For this special Pride series of Movie Night in Canada, we asked local LGBT people what their recommendations were for overlooked, underrated, or obscure Canadian queer cinema gems. We heard from comedian David C. Jones and man-about-town Fred Lee.
For our latest post, we return to a queer cinema expert who we consulted for our inaugural installment.
Who better to ask for a queer cinema pick than Peggy Thompson, who is a retired UBC Creative Writing professor in screenwriting. She also penned the screenplay for the 1993 drama The Lotus Eaters (set in the Gulf Islands in 1964) and the 1999 lesbian comedy-drama Better Than Chocolate.
For Pride Week, Thompson picked one of my personal favourites: the offbeat 1987 comedy-drama I've Heard the Mermaids Singing, directed by Patricia Rozema (who also shot When Night is Falling and Mansfield Park).
The film stars Sheila McCarthy (who also starred on CBC's Little Mosque on the Prairie and Orphan Black) as the bumbling and naive but lovable Polly, an Anglo Canadian who falls for a French Canadian woman.
One of the reason I liked it so much was that at the time, while many Canadian films seemed to either aspire to be European art-house drama or imitated slick, commercial Hollywood fare, this film embraced its own quirkiness. Mermaids seemed to have a feel that was uniquely and distinctly Canadian.
Thompson pointed out that the film served as a turning point for both Canadian and queer cinema. In particular, it has historic significance in representations of LGBT characters on screen.
Here's what Thompson had to say about it:
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Shy, awkward, “organizationally impaired” Polly Vandersma gets her first job (at 31) as an assistant in an art gallery. There she develops a crush on the lesbian gallery owner (Paule Baillargeon) and unwittingly sets in motion an art fraud. This charming black and white film launched the careers of a powerhouse of talent: director Patricia Rozema, producer Alex Raffe, and actor Sheila McCarthy.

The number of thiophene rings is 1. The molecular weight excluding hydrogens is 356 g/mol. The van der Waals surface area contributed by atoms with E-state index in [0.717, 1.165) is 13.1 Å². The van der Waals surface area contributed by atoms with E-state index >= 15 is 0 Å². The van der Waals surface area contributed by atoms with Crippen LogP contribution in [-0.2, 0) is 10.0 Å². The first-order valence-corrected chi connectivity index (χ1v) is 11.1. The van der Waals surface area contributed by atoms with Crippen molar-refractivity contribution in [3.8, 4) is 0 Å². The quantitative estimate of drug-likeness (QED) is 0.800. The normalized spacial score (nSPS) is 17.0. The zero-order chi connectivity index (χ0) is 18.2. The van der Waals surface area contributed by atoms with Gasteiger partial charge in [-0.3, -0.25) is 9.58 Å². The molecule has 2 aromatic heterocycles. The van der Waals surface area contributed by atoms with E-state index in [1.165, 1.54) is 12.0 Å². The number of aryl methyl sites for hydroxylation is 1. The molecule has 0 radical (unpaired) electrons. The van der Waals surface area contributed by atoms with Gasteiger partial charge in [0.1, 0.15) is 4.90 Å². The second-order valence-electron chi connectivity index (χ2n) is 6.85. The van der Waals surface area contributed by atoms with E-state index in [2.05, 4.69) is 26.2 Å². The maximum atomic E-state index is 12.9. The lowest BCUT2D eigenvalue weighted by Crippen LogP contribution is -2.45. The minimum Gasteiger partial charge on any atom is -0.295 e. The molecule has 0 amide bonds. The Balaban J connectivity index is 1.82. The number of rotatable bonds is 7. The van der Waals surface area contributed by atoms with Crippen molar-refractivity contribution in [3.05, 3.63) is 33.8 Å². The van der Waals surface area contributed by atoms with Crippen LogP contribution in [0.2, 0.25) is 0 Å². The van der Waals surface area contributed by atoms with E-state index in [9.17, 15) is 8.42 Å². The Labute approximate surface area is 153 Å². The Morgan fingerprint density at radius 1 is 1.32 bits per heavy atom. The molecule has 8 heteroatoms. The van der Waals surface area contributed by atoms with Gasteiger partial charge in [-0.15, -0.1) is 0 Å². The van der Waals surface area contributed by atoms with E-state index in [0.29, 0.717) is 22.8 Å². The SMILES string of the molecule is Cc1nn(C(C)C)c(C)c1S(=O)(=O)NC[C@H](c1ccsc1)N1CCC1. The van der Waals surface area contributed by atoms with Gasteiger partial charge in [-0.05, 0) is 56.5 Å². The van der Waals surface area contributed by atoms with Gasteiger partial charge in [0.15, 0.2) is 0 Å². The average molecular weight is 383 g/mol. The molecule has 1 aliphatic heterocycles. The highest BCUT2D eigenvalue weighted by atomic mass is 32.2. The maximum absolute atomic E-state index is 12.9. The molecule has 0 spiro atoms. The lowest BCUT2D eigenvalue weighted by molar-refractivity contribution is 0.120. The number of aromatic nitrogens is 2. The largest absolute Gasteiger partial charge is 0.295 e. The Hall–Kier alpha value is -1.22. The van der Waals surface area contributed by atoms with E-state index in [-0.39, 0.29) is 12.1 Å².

Mermaids premiered at the Cannes Film Festival where it received a six-minute standing ovation. And after Mermaids everyone had to rethink what they thought they knew about Canadian film and about lesbian film.
What I love about Mermaids is its humour. The film was made in an era when many queer films ended in death. Polly isn’t a character with sexual agency, but she is in love with the curator and is drawn into the queer art world with the curator and her girlfriend (played by Anne-Marie McDonald). And nobody dies.
Polly carries on despite all the mistakes she makes and we root for her. One line that makes me laugh every time is when speaking about the curator who is from Montreal, she says with wide-eyed wonder: “She had a French accent on every word she said.” Ever the eternal child, Polly can also fly in her mind’s eye, an effect done for the film by having Sheila McCarthy lie on an ironing board.
Mermaids was made for a shoestring in 1987 and to date has grossed around 10 million dollars. So we have a small, plucky, creative film that became a big success. A fairy tale about Polly, the innocent who follows her heart in a world of incomprehensible art jargon and wins.
As a sidenote, Alex Raffe was executive producer on my film The Lotus Eaters, which starred Sheila McCarthy. And Anne-Marie MacDonald was in Better than Chocolate.
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Here's the trailer with a few glimpses of what the film is like:
The film was nominated for nine Genie Awards, winning two best acting awards, one for McCarthy and the other for Baillargeon.
If you want to spend a night in at home but still want to celebrate Pride, this is one film to check out.
That's all of this special Pride edition of Movie Night in Canada but we've got more on the way so stay tuned.